Several years ago I was talking with a woman who was troubled by the hypocrisy she felt she saw in her pastor’s life. He encouraged the members of his congregation to live in ways she thought he did not achieve himself.

I suppose this is not an unusual criticism, but it is one I have thought about many times since our conversation. And my response to her would be along the following lines:

I think pastors are some of the bravest human beings in the world – biblically-based, sincere pastors, that is. They do indeed go before their congregations week by week and plead with them, seek to persuade them, to make consistent choices in areas where they themselves are lacking. Listen to your wives and love them. Win the hearts of your children through regular time spent with them. Be gentle and kind to those within and without the body.

And they often miss the mark. Their families know it and their congregations do, too.

But they continue to go public with God’s ways, standards and norms. Even when they know that you know they are inconsistent.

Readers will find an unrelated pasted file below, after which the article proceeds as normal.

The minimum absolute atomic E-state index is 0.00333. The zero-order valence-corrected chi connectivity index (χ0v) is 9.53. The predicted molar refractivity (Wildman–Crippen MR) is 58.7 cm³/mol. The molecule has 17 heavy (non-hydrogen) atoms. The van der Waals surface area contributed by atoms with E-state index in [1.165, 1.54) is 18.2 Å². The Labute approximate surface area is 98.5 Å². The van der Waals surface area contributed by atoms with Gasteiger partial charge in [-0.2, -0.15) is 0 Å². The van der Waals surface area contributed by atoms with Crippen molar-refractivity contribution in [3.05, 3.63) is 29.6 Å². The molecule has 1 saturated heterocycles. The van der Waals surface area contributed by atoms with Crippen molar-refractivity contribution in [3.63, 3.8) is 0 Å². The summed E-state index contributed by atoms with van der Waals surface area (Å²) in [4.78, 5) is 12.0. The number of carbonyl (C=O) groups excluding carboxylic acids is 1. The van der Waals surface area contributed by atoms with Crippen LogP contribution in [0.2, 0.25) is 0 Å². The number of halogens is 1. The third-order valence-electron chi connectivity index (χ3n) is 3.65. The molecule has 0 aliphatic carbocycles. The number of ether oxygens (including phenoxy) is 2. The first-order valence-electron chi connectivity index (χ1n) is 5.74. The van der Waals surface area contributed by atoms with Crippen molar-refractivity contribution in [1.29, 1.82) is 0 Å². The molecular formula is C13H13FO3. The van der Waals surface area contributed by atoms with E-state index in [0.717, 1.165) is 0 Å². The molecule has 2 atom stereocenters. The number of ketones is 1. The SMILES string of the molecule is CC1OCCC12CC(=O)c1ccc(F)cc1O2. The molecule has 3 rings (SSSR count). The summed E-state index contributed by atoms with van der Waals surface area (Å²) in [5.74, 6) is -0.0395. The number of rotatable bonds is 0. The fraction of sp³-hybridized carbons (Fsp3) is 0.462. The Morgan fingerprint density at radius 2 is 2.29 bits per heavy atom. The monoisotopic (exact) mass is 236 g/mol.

That is very courageous, indeed. And humble, and humbling, I imagine.

But the part of this equation that moves me the most is that, as they share their hearts and aspirations in their preaching, you see that their inmost desire is to please the God they love with heart and soul. They just can’t do it with anything close to perfection. Anymore than the rest of us can.

It is so beautiful to see the desire for holiness. And so poignant to compare the desire with the reality.

That is real life in this age.

I thank God it will not always be this way. And I praise him that, in the meantime, he rejoices with all of his great fatherly heart over such holiness as we do achieve.

He is aware of our sin, yes, but that is not what is ‘most real’ to him about us. Our sin is on its way out, being put to death. But our Christlikeness is growing, and is forever. So that is what is ‘most real’ to him. And, in the meantime, our God is anything but a faultfinder with his children.

May we be as gracious with those men who stand before us in integrity, but human frailty, each Sunday.